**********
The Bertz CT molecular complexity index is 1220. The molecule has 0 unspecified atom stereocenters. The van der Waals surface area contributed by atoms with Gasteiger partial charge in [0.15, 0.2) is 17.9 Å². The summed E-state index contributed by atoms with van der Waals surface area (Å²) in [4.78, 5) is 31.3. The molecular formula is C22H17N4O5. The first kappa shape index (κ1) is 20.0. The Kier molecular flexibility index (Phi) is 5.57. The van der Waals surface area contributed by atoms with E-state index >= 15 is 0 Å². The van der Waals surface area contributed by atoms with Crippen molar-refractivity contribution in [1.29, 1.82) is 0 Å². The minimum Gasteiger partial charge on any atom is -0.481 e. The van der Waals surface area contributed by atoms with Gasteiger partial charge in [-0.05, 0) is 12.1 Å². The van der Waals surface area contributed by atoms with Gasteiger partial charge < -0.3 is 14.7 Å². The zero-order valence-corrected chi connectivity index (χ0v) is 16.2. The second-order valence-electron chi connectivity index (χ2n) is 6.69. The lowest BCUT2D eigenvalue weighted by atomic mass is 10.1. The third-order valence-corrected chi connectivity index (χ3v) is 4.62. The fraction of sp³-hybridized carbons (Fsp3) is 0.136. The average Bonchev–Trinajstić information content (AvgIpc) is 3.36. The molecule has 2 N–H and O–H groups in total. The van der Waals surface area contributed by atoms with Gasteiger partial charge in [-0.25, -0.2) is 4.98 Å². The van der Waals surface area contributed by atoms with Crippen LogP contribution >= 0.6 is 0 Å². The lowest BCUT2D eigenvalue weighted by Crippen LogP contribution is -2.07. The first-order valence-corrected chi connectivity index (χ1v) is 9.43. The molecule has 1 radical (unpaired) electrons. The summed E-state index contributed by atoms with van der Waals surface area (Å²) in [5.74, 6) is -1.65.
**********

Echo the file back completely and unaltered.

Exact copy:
The Bertz CT molecular complexity index is 1220. The molecule has 0 unspecified atom stereocenters. The van der Waals surface area contributed by atoms with Gasteiger partial charge in [0.15, 0.2) is 17.9 Å². The summed E-state index contributed by atoms with van der Waals surface area (Å²) in [4.78, 5) is 31.3. The molecular formula is C22H17N4O5. The first kappa shape index (κ1) is 20.0. The Kier molecular flexibility index (Phi) is 5.57. The van der Waals surface area contributed by atoms with E-state index >= 15 is 0 Å². The van der Waals surface area contributed by atoms with Crippen molar-refractivity contribution in [1.29, 1.82) is 0 Å². The minimum Gasteiger partial charge on any atom is -0.481 e. The van der Waals surface area contributed by atoms with Gasteiger partial charge in [-0.05, 0) is 12.1 Å². The van der Waals surface area contributed by atoms with Gasteiger partial charge < -0.3 is 14.7 Å². The zero-order valence-corrected chi connectivity index (χ0v) is 16.2. The second-order valence-electron chi connectivity index (χ2n) is 6.69. The lowest BCUT2D eigenvalue weighted by atomic mass is 10.1. The third-order valence-corrected chi connectivity index (χ3v) is 4.62. The fraction of sp³-hybridized carbons (Fsp3) is 0.136. The average Bonchev–Trinajstić information content (AvgIpc) is 3.36. The molecule has 2 N–H and O–H groups in total. The van der Waals surface area contributed by atoms with Gasteiger partial charge in [-0.25, -0.2) is 4.98 Å². The van der Waals surface area contributed by atoms with Crippen LogP contribution >= 0.6 is 0 Å². The lowest BCUT2D eigenvalue weighted by Crippen LogP contribution is -2.07. The first-order valence-corrected chi connectivity index (χ1v) is 9.43. The molecule has 1 radical (unpaired) electrons. The summed E-state index contributed by atoms with van der Waals surface area (Å²) in [5.74, 6) is -1.65.